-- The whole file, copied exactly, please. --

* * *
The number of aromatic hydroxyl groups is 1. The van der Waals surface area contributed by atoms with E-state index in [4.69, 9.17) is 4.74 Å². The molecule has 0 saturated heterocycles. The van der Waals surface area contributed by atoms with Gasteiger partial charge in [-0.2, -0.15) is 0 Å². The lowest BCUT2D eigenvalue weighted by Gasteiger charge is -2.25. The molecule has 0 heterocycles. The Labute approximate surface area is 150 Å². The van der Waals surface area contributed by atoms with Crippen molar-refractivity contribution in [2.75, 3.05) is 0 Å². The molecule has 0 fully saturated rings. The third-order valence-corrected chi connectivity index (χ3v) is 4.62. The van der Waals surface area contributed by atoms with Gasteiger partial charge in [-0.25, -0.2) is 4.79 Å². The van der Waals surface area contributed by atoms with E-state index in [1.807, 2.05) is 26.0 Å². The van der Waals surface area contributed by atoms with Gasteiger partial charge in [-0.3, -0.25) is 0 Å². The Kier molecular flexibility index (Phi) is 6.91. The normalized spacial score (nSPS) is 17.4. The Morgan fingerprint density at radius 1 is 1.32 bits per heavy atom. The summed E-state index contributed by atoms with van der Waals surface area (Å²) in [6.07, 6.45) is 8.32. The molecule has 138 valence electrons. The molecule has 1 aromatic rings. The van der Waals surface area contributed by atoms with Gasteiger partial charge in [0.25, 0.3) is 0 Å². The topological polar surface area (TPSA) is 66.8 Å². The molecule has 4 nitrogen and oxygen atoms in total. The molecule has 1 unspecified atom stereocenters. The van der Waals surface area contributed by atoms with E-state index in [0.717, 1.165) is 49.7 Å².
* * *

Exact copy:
The number of aromatic hydroxyl groups is 1. The van der Waals surface area contributed by atoms with E-state index in [4.69, 9.17) is 4.74 Å². The molecule has 0 saturated heterocycles. The van der Waals surface area contributed by atoms with Gasteiger partial charge in [-0.2, -0.15) is 0 Å². The lowest BCUT2D eigenvalue weighted by Gasteiger charge is -2.25. The molecule has 0 heterocycles. The Labute approximate surface area is 150 Å². The van der Waals surface area contributed by atoms with Crippen molar-refractivity contribution in [2.75, 3.05) is 0 Å². The molecule has 0 fully saturated rings. The third-order valence-corrected chi connectivity index (χ3v) is 4.62. The van der Waals surface area contributed by atoms with Gasteiger partial charge in [-0.25, -0.2) is 4.79 Å². The van der Waals surface area contributed by atoms with E-state index in [1.807, 2.05) is 26.0 Å². The van der Waals surface area contributed by atoms with Gasteiger partial charge in [-0.3, -0.25) is 0 Å². The Kier molecular flexibility index (Phi) is 6.91. The normalized spacial score (nSPS) is 17.4. The Morgan fingerprint density at radius 1 is 1.32 bits per heavy atom. The summed E-state index contributed by atoms with van der Waals surface area (Å²) in [6.07, 6.45) is 8.32. The molecule has 138 valence electrons. The molecule has 1 aromatic rings. The van der Waals surface area contributed by atoms with Gasteiger partial charge in [0.25, 0.3) is 0 Å². The topological polar surface area (TPSA) is 66.8 Å². The molecule has 4 nitrogen and oxygen atoms in total. The molecule has 1 unspecified atom stereocenters. The van der Waals surface area contributed by atoms with E-state index in [0.717, 1.165) is 49.7 Å².